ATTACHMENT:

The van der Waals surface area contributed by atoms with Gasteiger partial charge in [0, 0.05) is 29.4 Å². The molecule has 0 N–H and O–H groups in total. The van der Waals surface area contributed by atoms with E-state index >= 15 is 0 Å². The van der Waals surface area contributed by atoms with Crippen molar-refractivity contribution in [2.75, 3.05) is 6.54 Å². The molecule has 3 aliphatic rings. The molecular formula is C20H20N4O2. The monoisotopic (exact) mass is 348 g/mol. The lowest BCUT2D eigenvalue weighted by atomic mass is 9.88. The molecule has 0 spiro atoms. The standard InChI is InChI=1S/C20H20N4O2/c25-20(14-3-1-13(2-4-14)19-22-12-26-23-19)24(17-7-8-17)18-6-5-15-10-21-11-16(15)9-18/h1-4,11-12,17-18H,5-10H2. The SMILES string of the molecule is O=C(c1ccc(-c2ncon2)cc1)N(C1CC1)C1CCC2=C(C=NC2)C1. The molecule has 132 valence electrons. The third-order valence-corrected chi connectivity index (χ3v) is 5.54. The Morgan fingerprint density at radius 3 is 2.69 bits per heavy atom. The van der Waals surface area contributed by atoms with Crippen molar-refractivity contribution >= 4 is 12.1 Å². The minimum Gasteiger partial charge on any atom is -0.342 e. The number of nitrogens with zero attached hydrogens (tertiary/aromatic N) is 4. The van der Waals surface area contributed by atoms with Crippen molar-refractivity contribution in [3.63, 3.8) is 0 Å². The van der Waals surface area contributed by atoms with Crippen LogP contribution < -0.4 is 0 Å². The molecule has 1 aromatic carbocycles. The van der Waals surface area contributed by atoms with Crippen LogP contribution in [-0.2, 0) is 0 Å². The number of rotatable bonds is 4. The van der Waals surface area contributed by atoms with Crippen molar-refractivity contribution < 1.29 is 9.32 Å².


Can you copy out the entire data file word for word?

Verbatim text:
The van der Waals surface area contributed by atoms with Gasteiger partial charge in [0, 0.05) is 29.4 Å². The molecule has 0 N–H and O–H groups in total. The van der Waals surface area contributed by atoms with E-state index >= 15 is 0 Å². The van der Waals surface area contributed by atoms with Crippen molar-refractivity contribution in [2.75, 3.05) is 6.54 Å². The molecule has 3 aliphatic rings. The molecular formula is C20H20N4O2. The monoisotopic (exact) mass is 348 g/mol. The lowest BCUT2D eigenvalue weighted by atomic mass is 9.88. The molecule has 0 spiro atoms. The standard InChI is InChI=1S/C20H20N4O2/c25-20(14-3-1-13(2-4-14)19-22-12-26-23-19)24(17-7-8-17)18-6-5-15-10-21-11-16(15)9-18/h1-4,11-12,17-18H,5-10H2. The SMILES string of the molecule is O=C(c1ccc(-c2ncon2)cc1)N(C1CC1)C1CCC2=C(C=NC2)C1. The molecule has 132 valence electrons. The third-order valence-corrected chi connectivity index (χ3v) is 5.54. The Morgan fingerprint density at radius 3 is 2.69 bits per heavy atom. The van der Waals surface area contributed by atoms with Crippen molar-refractivity contribution >= 4 is 12.1 Å². The minimum Gasteiger partial charge on any atom is -0.342 e. The number of nitrogens with zero attached hydrogens (tertiary/aromatic N) is 4. The van der Waals surface area contributed by atoms with Crippen molar-refractivity contribution in [3.63, 3.8) is 0 Å². The van der Waals surface area contributed by atoms with Crippen LogP contribution < -0.4 is 0 Å². The molecule has 1 aromatic carbocycles. The van der Waals surface area contributed by atoms with Crippen LogP contribution in [-0.2, 0) is 0 Å². The number of rotatable bonds is 4. The van der Waals surface area contributed by atoms with Crippen molar-refractivity contribution < 1.29 is 9.32 Å².